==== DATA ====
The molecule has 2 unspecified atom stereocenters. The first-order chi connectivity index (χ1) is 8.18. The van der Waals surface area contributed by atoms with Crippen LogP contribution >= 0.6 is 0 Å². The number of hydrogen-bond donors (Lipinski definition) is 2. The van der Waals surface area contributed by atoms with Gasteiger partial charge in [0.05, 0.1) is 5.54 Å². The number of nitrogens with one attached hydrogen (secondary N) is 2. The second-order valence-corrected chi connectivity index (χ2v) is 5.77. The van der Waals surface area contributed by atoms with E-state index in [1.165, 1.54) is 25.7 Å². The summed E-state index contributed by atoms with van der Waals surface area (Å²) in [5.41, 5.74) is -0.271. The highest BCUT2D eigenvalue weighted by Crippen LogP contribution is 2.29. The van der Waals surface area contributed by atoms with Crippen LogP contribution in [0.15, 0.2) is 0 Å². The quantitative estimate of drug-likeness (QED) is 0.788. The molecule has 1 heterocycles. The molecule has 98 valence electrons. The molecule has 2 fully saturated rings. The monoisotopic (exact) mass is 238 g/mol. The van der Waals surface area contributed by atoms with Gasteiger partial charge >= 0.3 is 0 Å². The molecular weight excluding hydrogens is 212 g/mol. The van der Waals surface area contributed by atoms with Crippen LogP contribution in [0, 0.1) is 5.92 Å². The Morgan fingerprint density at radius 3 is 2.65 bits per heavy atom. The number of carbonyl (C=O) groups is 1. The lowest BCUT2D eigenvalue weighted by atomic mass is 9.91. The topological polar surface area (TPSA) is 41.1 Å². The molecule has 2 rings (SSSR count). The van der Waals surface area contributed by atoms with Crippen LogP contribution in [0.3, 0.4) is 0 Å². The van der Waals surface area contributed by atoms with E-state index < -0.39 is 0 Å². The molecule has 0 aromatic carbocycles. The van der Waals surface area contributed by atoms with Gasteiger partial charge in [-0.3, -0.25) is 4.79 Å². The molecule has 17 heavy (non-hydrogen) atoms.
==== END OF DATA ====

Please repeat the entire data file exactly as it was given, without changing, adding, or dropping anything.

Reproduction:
The molecule has 2 unspecified atom stereocenters. The first-order chi connectivity index (χ1) is 8.18. The van der Waals surface area contributed by atoms with Crippen LogP contribution >= 0.6 is 0 Å². The number of hydrogen-bond donors (Lipinski definition) is 2. The van der Waals surface area contributed by atoms with Gasteiger partial charge in [0.05, 0.1) is 5.54 Å². The number of nitrogens with one attached hydrogen (secondary N) is 2. The second-order valence-corrected chi connectivity index (χ2v) is 5.77. The van der Waals surface area contributed by atoms with E-state index in [1.165, 1.54) is 25.7 Å². The summed E-state index contributed by atoms with van der Waals surface area (Å²) in [5.41, 5.74) is -0.271. The highest BCUT2D eigenvalue weighted by Crippen LogP contribution is 2.29. The van der Waals surface area contributed by atoms with Crippen LogP contribution in [0.15, 0.2) is 0 Å². The quantitative estimate of drug-likeness (QED) is 0.788. The molecule has 1 heterocycles. The molecule has 98 valence electrons. The molecule has 2 fully saturated rings. The monoisotopic (exact) mass is 238 g/mol. The van der Waals surface area contributed by atoms with Gasteiger partial charge >= 0.3 is 0 Å². The molecular weight excluding hydrogens is 212 g/mol. The van der Waals surface area contributed by atoms with Crippen LogP contribution in [0, 0.1) is 5.92 Å². The Morgan fingerprint density at radius 3 is 2.65 bits per heavy atom. The number of carbonyl (C=O) groups is 1. The lowest BCUT2D eigenvalue weighted by atomic mass is 9.91. The topological polar surface area (TPSA) is 41.1 Å². The molecule has 2 rings (SSSR count). The van der Waals surface area contributed by atoms with Crippen LogP contribution in [0.3, 0.4) is 0 Å². The van der Waals surface area contributed by atoms with E-state index < -0.39 is 0 Å². The molecule has 0 aromatic carbocycles. The van der Waals surface area contributed by atoms with Gasteiger partial charge in [-0.3, -0.25) is 4.79 Å². The molecule has 17 heavy (non-hydrogen) atoms.